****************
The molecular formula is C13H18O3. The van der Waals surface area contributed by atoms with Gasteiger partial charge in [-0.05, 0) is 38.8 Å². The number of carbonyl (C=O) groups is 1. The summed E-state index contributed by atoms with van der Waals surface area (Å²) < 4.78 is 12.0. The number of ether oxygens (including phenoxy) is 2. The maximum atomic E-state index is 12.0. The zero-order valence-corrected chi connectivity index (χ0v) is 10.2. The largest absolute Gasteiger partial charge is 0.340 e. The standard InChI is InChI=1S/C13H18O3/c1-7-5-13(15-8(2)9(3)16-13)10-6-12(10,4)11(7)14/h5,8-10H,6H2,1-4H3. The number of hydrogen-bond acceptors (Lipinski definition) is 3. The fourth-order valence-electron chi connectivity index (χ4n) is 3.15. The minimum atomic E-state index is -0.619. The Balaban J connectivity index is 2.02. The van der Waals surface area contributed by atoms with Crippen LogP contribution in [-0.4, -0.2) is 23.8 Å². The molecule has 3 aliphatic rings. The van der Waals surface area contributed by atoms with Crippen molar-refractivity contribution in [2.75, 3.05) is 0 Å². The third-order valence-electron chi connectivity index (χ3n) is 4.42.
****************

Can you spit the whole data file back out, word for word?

The molecular formula is C13H18O3. The van der Waals surface area contributed by atoms with Gasteiger partial charge in [-0.05, 0) is 38.8 Å². The number of carbonyl (C=O) groups is 1. The summed E-state index contributed by atoms with van der Waals surface area (Å²) < 4.78 is 12.0. The number of ether oxygens (including phenoxy) is 2. The maximum atomic E-state index is 12.0. The zero-order valence-corrected chi connectivity index (χ0v) is 10.2. The largest absolute Gasteiger partial charge is 0.340 e. The standard InChI is InChI=1S/C13H18O3/c1-7-5-13(15-8(2)9(3)16-13)10-6-12(10,4)11(7)14/h5,8-10H,6H2,1-4H3. The number of hydrogen-bond acceptors (Lipinski definition) is 3. The fourth-order valence-electron chi connectivity index (χ4n) is 3.15. The minimum atomic E-state index is -0.619. The Balaban J connectivity index is 2.02. The van der Waals surface area contributed by atoms with Crippen LogP contribution in [-0.4, -0.2) is 23.8 Å². The molecule has 3 aliphatic rings. The van der Waals surface area contributed by atoms with Crippen molar-refractivity contribution in [2.75, 3.05) is 0 Å². The third-order valence-electron chi connectivity index (χ3n) is 4.42.